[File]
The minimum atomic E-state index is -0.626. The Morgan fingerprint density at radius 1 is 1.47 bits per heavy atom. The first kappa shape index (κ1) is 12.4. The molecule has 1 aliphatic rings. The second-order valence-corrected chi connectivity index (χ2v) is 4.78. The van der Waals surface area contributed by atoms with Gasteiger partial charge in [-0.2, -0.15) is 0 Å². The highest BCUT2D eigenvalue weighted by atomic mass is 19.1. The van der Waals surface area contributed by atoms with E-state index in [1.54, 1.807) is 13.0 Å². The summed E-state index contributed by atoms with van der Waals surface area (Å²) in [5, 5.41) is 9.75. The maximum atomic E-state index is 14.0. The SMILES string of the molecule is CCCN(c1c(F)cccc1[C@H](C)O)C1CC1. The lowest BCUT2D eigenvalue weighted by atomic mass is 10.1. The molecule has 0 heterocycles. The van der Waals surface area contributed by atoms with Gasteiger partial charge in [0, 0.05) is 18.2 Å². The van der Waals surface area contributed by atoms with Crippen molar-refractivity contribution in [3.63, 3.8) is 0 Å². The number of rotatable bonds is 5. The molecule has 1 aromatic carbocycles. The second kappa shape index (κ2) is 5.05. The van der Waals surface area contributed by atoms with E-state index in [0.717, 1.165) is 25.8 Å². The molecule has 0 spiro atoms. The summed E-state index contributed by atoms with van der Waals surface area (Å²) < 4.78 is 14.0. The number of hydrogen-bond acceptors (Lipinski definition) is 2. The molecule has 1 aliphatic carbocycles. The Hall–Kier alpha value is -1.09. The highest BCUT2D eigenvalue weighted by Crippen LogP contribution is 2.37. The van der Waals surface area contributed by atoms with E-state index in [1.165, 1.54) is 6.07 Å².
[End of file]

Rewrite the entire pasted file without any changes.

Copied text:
The minimum atomic E-state index is -0.626. The Morgan fingerprint density at radius 1 is 1.47 bits per heavy atom. The first kappa shape index (κ1) is 12.4. The molecule has 1 aliphatic rings. The second-order valence-corrected chi connectivity index (χ2v) is 4.78. The van der Waals surface area contributed by atoms with Gasteiger partial charge in [-0.2, -0.15) is 0 Å². The highest BCUT2D eigenvalue weighted by atomic mass is 19.1. The van der Waals surface area contributed by atoms with E-state index in [1.54, 1.807) is 13.0 Å². The summed E-state index contributed by atoms with van der Waals surface area (Å²) in [5, 5.41) is 9.75. The maximum atomic E-state index is 14.0. The SMILES string of the molecule is CCCN(c1c(F)cccc1[C@H](C)O)C1CC1. The lowest BCUT2D eigenvalue weighted by atomic mass is 10.1. The molecule has 0 heterocycles. The van der Waals surface area contributed by atoms with Gasteiger partial charge in [0, 0.05) is 18.2 Å². The van der Waals surface area contributed by atoms with Crippen molar-refractivity contribution in [3.63, 3.8) is 0 Å². The number of rotatable bonds is 5. The molecule has 1 aromatic carbocycles. The second kappa shape index (κ2) is 5.05. The van der Waals surface area contributed by atoms with E-state index in [0.717, 1.165) is 25.8 Å². The molecule has 0 spiro atoms. The summed E-state index contributed by atoms with van der Waals surface area (Å²) < 4.78 is 14.0. The number of hydrogen-bond acceptors (Lipinski definition) is 2. The molecule has 1 aliphatic carbocycles. The Hall–Kier alpha value is -1.09. The highest BCUT2D eigenvalue weighted by Crippen LogP contribution is 2.37. The van der Waals surface area contributed by atoms with E-state index in [1.165, 1.54) is 6.07 Å².